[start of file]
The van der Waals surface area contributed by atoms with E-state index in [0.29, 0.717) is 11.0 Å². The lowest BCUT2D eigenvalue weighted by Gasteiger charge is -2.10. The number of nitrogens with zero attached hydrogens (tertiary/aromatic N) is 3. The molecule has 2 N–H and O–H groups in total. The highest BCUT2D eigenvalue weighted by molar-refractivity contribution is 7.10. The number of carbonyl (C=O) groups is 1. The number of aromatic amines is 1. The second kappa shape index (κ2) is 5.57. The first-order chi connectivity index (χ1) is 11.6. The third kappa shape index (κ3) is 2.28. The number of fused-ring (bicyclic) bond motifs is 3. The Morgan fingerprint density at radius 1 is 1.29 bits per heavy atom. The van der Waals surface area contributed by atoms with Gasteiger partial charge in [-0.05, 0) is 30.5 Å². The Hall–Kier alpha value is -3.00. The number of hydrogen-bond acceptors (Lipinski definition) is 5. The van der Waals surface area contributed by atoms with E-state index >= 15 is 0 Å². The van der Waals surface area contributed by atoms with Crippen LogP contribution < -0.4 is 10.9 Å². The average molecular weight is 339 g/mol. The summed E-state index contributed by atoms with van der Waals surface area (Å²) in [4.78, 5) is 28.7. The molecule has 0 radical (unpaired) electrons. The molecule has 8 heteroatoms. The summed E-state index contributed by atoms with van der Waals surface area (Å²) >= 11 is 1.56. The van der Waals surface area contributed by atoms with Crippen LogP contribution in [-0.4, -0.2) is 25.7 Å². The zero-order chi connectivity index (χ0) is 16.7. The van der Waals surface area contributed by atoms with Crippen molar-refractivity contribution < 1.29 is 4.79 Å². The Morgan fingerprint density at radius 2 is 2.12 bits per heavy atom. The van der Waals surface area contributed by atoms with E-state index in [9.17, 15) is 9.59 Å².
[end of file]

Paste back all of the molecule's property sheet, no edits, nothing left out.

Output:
The van der Waals surface area contributed by atoms with E-state index in [0.29, 0.717) is 11.0 Å². The lowest BCUT2D eigenvalue weighted by Gasteiger charge is -2.10. The number of nitrogens with zero attached hydrogens (tertiary/aromatic N) is 3. The molecule has 2 N–H and O–H groups in total. The highest BCUT2D eigenvalue weighted by molar-refractivity contribution is 7.10. The number of carbonyl (C=O) groups is 1. The number of aromatic amines is 1. The second kappa shape index (κ2) is 5.57. The first-order chi connectivity index (χ1) is 11.6. The third kappa shape index (κ3) is 2.28. The number of fused-ring (bicyclic) bond motifs is 3. The Morgan fingerprint density at radius 1 is 1.29 bits per heavy atom. The van der Waals surface area contributed by atoms with Gasteiger partial charge in [-0.05, 0) is 30.5 Å². The Hall–Kier alpha value is -3.00. The number of hydrogen-bond acceptors (Lipinski definition) is 5. The van der Waals surface area contributed by atoms with E-state index >= 15 is 0 Å². The van der Waals surface area contributed by atoms with Crippen LogP contribution < -0.4 is 10.9 Å². The average molecular weight is 339 g/mol. The summed E-state index contributed by atoms with van der Waals surface area (Å²) in [4.78, 5) is 28.7. The molecule has 0 radical (unpaired) electrons. The molecule has 8 heteroatoms. The summed E-state index contributed by atoms with van der Waals surface area (Å²) >= 11 is 1.56. The van der Waals surface area contributed by atoms with Crippen LogP contribution in [-0.4, -0.2) is 25.7 Å². The zero-order chi connectivity index (χ0) is 16.7. The van der Waals surface area contributed by atoms with Crippen molar-refractivity contribution < 1.29 is 4.79 Å². The Morgan fingerprint density at radius 2 is 2.12 bits per heavy atom. The van der Waals surface area contributed by atoms with E-state index in [9.17, 15) is 9.59 Å².